How and Why Japan Didn’t Succeed at Pearl Harbor
February 9, 2017
Looking back at the attack on Pearl Harbor, it’s difficult to see it as anything other than a Japanese victory. Enemy fighters took those stationed there completely by surprise and decimated the US Navy’s forces, killing over 2,400 and laying waste to battleships and aircraft. But is that enough to consider Japan’s risky maneuver a complete success?
As history shows, the United States wasted no time to rise from the ashes of Pearl Harbor to take on—and eventually subdue—Japan in the Pacific Theater, so where exactly did Japan go wrong? Pearl Harbor was meant to cripple the American Navy, making a counteroffensive nearly impossible. So, how did the US react so quickly?
Looking back, the answer may be simple: Pearl Harbor wasn’t as big a victory for Japan as originally thought.
When Japan’s fighters had Pearl Harbor in their sights, they had very few predetermined targets: the ships moored at Battleship Row. While it seemed plausible that destroying the American Pacific Fleet would entirely cripple the country’s ability to fight in the Pacific Theater, by targeting only the battleships, Japan wasn’t striking the entire Pacific Fleet.
The USS Enterprise, USS Lexington, and USS Saratoga aircraft carriers were all away from Pearl Harbor at the time of the attack. Though Enterprise was scheduled to return to the harbor that morning, it was caught in stormy weather off Wake Island. Having survived the attack by being absent for it, Enterprise went on to become the country’s most decorated ship of the war.
Targeting only Battleship Row also ignored many other potential targets, like fuel reserves, submarines, and repair bays that would become vital assets once the attack had ended.
The Fleet Left Standing
As Japan’s fighters completed their attack on Pearl Harbor, the USS Arizona, USS Utah, and USS Oklahoma had sustained irreparable damage, but they were only three of the eight battleships in port that morning. The remaining ships, though severely damaged, all reentered the war anywhere from a few months to three years later. Japan may have hobbled the US Navy, but it did so only very temporarily.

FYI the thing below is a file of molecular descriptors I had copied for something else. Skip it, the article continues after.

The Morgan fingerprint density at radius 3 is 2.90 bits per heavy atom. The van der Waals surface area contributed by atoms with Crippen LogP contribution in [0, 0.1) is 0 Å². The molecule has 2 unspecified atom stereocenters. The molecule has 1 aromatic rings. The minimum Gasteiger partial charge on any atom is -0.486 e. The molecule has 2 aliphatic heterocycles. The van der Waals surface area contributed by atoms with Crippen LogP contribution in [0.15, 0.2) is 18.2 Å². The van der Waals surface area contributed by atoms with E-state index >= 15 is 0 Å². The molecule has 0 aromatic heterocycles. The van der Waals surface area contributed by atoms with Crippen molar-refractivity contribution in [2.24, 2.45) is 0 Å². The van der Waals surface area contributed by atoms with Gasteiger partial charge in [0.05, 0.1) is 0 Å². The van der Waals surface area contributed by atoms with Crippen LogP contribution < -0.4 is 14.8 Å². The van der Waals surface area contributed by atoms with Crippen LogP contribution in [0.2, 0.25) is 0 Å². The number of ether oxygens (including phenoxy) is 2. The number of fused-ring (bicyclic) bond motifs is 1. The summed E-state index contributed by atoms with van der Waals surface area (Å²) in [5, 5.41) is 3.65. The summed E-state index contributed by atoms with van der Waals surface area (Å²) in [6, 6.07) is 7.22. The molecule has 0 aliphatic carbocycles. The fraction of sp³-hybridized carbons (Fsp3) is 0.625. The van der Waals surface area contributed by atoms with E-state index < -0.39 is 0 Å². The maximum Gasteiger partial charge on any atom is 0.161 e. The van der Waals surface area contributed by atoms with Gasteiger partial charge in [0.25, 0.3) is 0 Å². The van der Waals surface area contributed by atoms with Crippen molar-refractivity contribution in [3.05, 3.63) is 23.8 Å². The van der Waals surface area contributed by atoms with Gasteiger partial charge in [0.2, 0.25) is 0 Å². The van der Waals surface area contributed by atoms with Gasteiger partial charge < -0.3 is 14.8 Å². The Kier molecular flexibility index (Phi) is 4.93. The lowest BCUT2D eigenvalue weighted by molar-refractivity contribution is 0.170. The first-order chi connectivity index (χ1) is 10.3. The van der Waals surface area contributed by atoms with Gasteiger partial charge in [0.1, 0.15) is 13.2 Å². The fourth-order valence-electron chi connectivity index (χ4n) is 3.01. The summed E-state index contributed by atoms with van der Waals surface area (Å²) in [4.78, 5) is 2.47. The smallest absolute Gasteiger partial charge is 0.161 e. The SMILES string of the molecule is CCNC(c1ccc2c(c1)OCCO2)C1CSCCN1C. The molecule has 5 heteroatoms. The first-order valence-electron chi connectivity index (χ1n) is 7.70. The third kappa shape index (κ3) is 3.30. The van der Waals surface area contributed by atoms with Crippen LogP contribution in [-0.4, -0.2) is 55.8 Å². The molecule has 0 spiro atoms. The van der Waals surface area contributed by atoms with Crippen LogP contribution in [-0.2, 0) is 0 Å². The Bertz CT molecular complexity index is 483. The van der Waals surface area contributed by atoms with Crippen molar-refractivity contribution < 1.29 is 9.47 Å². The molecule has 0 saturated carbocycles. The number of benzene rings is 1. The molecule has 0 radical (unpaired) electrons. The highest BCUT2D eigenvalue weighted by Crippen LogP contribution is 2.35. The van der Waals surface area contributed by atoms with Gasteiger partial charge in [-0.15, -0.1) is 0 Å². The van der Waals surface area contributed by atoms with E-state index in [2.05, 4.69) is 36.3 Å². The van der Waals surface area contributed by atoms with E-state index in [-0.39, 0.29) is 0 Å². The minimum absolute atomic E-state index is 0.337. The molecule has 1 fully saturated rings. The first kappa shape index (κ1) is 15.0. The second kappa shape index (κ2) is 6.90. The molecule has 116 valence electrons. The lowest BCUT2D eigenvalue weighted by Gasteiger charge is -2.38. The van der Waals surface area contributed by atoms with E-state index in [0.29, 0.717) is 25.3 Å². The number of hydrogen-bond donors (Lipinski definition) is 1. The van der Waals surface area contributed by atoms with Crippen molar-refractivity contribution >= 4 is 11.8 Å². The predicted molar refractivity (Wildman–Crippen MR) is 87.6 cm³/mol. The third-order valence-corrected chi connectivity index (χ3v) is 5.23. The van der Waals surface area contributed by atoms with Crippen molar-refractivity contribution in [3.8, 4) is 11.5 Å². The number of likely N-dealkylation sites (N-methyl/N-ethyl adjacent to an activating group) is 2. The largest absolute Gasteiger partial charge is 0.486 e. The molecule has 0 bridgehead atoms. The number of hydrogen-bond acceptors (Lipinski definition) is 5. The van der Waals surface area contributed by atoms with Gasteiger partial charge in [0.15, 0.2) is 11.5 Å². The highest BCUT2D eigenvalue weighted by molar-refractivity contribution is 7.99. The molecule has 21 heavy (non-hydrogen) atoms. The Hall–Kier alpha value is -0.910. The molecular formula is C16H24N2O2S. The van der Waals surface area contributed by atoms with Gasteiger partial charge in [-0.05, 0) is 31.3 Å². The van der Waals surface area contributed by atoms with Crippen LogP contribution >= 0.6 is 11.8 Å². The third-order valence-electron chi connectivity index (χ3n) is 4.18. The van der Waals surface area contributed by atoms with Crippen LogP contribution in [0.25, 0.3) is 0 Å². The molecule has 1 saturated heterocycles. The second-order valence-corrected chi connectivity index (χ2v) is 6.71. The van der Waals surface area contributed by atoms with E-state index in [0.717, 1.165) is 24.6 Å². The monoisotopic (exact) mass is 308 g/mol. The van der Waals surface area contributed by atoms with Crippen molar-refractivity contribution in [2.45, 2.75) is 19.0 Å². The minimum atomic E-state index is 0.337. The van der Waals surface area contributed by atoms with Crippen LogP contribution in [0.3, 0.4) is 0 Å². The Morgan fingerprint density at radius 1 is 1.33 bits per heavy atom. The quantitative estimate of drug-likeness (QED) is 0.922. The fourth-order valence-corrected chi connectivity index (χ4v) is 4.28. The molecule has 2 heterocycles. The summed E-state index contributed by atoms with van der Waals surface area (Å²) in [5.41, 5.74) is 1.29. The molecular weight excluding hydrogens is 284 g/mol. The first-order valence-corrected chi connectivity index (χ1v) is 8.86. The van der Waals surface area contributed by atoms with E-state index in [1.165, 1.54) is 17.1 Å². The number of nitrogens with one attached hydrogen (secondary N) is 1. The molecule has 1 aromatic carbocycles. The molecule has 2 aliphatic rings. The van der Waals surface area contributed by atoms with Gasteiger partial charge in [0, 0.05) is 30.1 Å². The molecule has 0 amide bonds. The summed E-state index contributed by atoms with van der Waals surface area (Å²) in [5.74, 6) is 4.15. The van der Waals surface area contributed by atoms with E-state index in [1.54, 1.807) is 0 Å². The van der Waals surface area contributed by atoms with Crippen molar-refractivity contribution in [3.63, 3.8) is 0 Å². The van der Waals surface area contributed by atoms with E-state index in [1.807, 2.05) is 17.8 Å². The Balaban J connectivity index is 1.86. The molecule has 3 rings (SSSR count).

One of the biggest disadvantages in attacking Battleship Row was that the vessels not mortally damaged were in shallow enough waters to be recovered and repaired. With many of the Navy’s battleships still standing and the untouched aircraft carriers ready for war, the crippling of the US Pacific Fleet proved a more difficult task than initially expected.
The Response Across the Country
Despite taking the United States by surprise, the Japanese attack on Pearl Harbor wasn’t as fruitful as it may seem on the surface. All across the country, Americans had a reason to band together and join the war effort, causing an exponential growth in military force that undoubtedly led to Japan’s eventual downfall.
Prior to the attack, the United States followed a policy of staying out of the war. Both the government and most citizens agreed on this stance, but all of that rightfully changed with the surprise attack.